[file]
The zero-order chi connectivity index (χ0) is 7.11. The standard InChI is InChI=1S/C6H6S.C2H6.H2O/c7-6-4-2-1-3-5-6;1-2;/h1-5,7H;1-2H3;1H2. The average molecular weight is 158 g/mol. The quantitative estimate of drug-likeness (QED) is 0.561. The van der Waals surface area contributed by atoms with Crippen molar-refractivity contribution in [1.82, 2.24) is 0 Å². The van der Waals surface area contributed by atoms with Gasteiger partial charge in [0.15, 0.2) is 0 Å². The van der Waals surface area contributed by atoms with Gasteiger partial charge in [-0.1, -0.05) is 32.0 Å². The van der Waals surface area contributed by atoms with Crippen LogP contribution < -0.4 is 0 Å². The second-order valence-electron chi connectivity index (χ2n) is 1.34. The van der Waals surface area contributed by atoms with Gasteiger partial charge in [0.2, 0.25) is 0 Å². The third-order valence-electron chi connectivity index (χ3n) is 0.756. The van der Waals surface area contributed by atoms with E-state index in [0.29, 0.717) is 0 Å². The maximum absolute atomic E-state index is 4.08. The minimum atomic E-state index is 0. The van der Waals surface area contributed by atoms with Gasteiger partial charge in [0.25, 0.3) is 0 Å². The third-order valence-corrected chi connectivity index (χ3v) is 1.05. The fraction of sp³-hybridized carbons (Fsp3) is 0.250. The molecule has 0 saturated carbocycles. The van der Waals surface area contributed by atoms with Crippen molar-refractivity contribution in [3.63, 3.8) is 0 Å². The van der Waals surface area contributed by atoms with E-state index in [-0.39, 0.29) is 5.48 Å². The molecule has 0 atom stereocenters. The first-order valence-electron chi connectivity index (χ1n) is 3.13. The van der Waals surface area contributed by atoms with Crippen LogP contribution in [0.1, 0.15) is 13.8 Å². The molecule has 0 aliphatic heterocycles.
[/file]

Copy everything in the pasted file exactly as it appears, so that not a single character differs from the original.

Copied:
The zero-order chi connectivity index (χ0) is 7.11. The standard InChI is InChI=1S/C6H6S.C2H6.H2O/c7-6-4-2-1-3-5-6;1-2;/h1-5,7H;1-2H3;1H2. The average molecular weight is 158 g/mol. The quantitative estimate of drug-likeness (QED) is 0.561. The van der Waals surface area contributed by atoms with Crippen molar-refractivity contribution in [1.82, 2.24) is 0 Å². The van der Waals surface area contributed by atoms with Gasteiger partial charge in [0.15, 0.2) is 0 Å². The van der Waals surface area contributed by atoms with Gasteiger partial charge in [-0.1, -0.05) is 32.0 Å². The van der Waals surface area contributed by atoms with Crippen LogP contribution < -0.4 is 0 Å². The second-order valence-electron chi connectivity index (χ2n) is 1.34. The van der Waals surface area contributed by atoms with Gasteiger partial charge in [0.2, 0.25) is 0 Å². The third-order valence-electron chi connectivity index (χ3n) is 0.756. The van der Waals surface area contributed by atoms with E-state index in [0.29, 0.717) is 0 Å². The maximum absolute atomic E-state index is 4.08. The minimum atomic E-state index is 0. The van der Waals surface area contributed by atoms with Gasteiger partial charge in [0.25, 0.3) is 0 Å². The third-order valence-corrected chi connectivity index (χ3v) is 1.05. The fraction of sp³-hybridized carbons (Fsp3) is 0.250. The molecule has 0 saturated carbocycles. The van der Waals surface area contributed by atoms with Crippen molar-refractivity contribution in [3.63, 3.8) is 0 Å². The van der Waals surface area contributed by atoms with E-state index in [-0.39, 0.29) is 5.48 Å². The molecule has 0 atom stereocenters. The first-order valence-electron chi connectivity index (χ1n) is 3.13. The van der Waals surface area contributed by atoms with Crippen LogP contribution in [0.1, 0.15) is 13.8 Å². The molecule has 0 aliphatic heterocycles.